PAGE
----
Today the Star Gazette published an article (link here) about a group of current and former Elmira and Chemung County leaders who are working together to address Elmira’s dire fiscal health and bring that information to the public.

The group’s members include City Councilman Jim Waters, Mayor Dan Mandell, County Legislator Marty Chalk, retired city Public Works Commissioner Charlie Shaffer, retired Elmira Police Chief Scott Drake, retired Fire Chief Pat Bermingham, former City Council member Dan Royle and Marc Monichetti, owner of the Elmira Fitness Center.


Elmira City Hall (image: Stilfehler at Wikivoyage)

Specifics on Elmira’s current economic condition can be found in its 2018 Proposed Budget and 2018 Proposed Budget Presentation.

The article quotes Councilman Waters, the group’s founder, as stating that “[the group believes] any real or perceived slights should be set aside for the good of both the city and the county taxpayer. A collaborative effort to identify, prioritize, and solve problems is imperative at this point.  Each day that passes is an unnecessary and perilous delay.”

The article also briefly addresses a matter that has been widely discussed in the community since last week’s announcement of Elmira’s proposed 17% tax hike – whether dissolution of the City is one of the alternatives being considered.

Answering questions about why Elmira did not pursue a $20 million state grant last summer that would ostensibly have helped ease its’ financial stress, City Manager Mike Collins said he “called the state directly. I said ‘If the county applies for the grant and Elmira is listed, what does that mean for Elmira?’ She said the city would dissolve. If we were to dissolve, it would have to go for a vote and the question was — what if taxpayers don’t want the city to dissolve and we received the money? I think there were too many unanswered questions. The City Council as a whole decided not to pursue that.”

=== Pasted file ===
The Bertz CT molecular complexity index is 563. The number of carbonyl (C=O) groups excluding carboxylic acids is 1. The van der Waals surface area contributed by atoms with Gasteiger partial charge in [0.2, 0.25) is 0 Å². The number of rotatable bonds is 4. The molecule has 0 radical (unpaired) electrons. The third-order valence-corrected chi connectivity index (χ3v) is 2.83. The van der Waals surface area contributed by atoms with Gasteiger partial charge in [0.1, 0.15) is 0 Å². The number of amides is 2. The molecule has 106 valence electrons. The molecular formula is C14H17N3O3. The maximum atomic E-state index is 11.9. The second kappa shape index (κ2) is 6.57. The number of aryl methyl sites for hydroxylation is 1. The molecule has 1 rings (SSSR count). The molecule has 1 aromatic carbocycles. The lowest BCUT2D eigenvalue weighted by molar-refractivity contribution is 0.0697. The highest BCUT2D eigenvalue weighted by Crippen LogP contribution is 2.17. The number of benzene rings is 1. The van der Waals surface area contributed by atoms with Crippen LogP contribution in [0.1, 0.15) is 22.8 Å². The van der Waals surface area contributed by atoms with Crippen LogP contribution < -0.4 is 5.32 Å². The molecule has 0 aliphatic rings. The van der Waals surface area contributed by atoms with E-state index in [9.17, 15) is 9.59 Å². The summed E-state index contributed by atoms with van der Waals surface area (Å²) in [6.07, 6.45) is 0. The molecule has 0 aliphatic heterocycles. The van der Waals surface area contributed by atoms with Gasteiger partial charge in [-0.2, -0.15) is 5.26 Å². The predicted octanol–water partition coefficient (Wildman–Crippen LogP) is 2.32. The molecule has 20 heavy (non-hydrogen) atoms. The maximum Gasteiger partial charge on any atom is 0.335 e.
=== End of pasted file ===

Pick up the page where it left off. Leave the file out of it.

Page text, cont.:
I had a chance to sit on a meeting with this group  last week to observe and learn more about the issues. Although there are many different ways to go about solving our area’s problems, one thing seemed abundantly clear – the group wants the public to be informed about what is going on.

These matters unfortunately are not isolated to Elmira, as evidenced by Village of Van Etten’s recent vote to dissolve due to financial stress. Indeed, a report about the Village of Van Etten by the Center for Governmental Research (CGR) shows the tax rate in the Village of Van Etten rose by 50% over the past five years at the same time its debt grew, leading to an unsustainable situation. Many other  local municipalities are facing significant economic issues, underscoring the need for cooperation across the county to acknowledge these problems exist and begin addressing them together.

Christina Sonsire